Public patience has been wearing thin after weeks of protests by activists of the Extinction Rebellion campaign demanding urgent action by governments around the world to tackle climate change.
"Red Brigade" activists walk during an Extinction Rebellion demonstration, in London last week. (Photo: Agencies)
The so-called XR campaign began in early October with demonstrations across Europe and in the United States, Australia and New Zealand, sparking arrests as protestors blocked roads and disrupted public transport.
Activists in the United Kingdom proved the most persistent, despite a police ban on further gatherings in central London after just a week of protests. The ban, justified by the police "in order to prevent serious disruption to the life of the community", was swiftly condemned by the climate change lobby.
The Extinction Rebellion movement was launched to bring public attention to its assertion that time is rapidly running out to save the planet.
However, the nature of some of the protests, in which activists have glued themselves to buildings and trains, has provoked a mixed reaction from the public the movement is trying to influence.
To an extent, the protestors are preaching to the converted. Surveys show that around half the world now believes climate change is a serious problem. In the UK, three in four people now accept that climate change is happening and that human activity is contributing to it.
There has been something of a backlash, however, from commuting workers who have had their travel affected by predominantly youthful protesters who are portrayed by an unsympathetic press as privileged idlers with nothing better to do than disrupt other people's lives.
UK Prime Minister Boris Johnson fueled the mood of discontent by labelling the protesters "uncooperative crusties".
The Guardian, one of a minority of more sympathetic titles, commented: "The job of a movement such as XR is to be well organized, innovative and eye-catching and keep the climate crisis looming large in the imagination of the public and politicians. On those criteria, it is succeeding."
Others claim, however, that by overstating the scale of the climate threat and failing to acknowledge action that governments are already taking, the movement risks alienating the people with its apocalyptic warnings.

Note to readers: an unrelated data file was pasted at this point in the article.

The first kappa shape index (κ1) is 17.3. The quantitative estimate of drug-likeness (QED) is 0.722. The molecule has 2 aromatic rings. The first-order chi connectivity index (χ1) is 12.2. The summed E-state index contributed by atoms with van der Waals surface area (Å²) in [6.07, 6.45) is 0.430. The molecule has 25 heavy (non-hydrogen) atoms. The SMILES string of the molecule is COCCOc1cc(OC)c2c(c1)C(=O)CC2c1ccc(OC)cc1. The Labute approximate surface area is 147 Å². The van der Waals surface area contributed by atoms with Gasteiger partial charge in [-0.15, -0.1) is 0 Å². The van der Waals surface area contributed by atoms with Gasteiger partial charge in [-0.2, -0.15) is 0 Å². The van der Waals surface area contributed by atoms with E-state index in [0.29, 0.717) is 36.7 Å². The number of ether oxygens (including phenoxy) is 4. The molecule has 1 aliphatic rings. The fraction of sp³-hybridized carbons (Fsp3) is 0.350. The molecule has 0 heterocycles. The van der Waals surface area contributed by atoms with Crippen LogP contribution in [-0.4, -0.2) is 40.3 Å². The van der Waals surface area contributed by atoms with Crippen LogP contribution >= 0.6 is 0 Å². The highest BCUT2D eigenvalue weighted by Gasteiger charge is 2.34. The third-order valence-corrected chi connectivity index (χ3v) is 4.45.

The public backlash spilled over in the UK when some commuters took the law into their own hands and forcibly removed some protestors who had climbed on to the roof of a London underground commuter train.
Spokespeople for the XR campaign responded by acknowledging that it was a mistake to target the transport network at peak hours and promising a rethink of future strategy.
Since the protests began, the climate protesters have faced charges of hypocrisy for not practicing what they preach in terms of their own carbon footprints.
Teenage activist Greta Thunberg, who has built a worldwide reputation for lambasting world leaders for their lack of climate action, has been pilloried from some quarters who challenge her methods and her motives.
There are certainly internal contradictions in the climate campaign that its amorphous leadership should probably address. Some of the celebrities who back the movement might, for example, consider cutting back on their use of private jets.
The activists have also found some strange bedfellows in the course of their protests. In France, they teamed up with the so-called "gilets jaunes", whose populist revolt against the authorities was sparked by opposition to a planned rise in fuel taxes designed to finance a move to green energy.
In the UK, despite the scuffle on the underground and the police ban on demonstrations, the movement and the reaction to it have remained largely good-natured.
However emerging signs of a public backlash have prompted organizers to ponder whether their tactics might actually alienate the very working class allies they are seeking to cultivate. There is a danger they could merely feed the perception that the protestors are out of touch with ordinary people and their day-to-day concerns.
Climate journalist Brian Kahn argued that disrupting public transport and forcing people to turn up late for work could actually make the situation worse.
Such protests could force workers to grab a taxi or an Uber. "You know what emits more carbon than public transit and leads to congestion? Taxis … and Ubers," he declared. "So the whole point of shutting down public transit as a climate protest is somewhat self-defeating."
As the demonstrations wind down after the scheduled two weeks of protests-they led to almost 1,800 arrests in London alone-organizers are expected to review their tactics for future action.
The climate crisis will not go away and, irritating as they may be to many people going about their daily lives, neither will the climate change activists.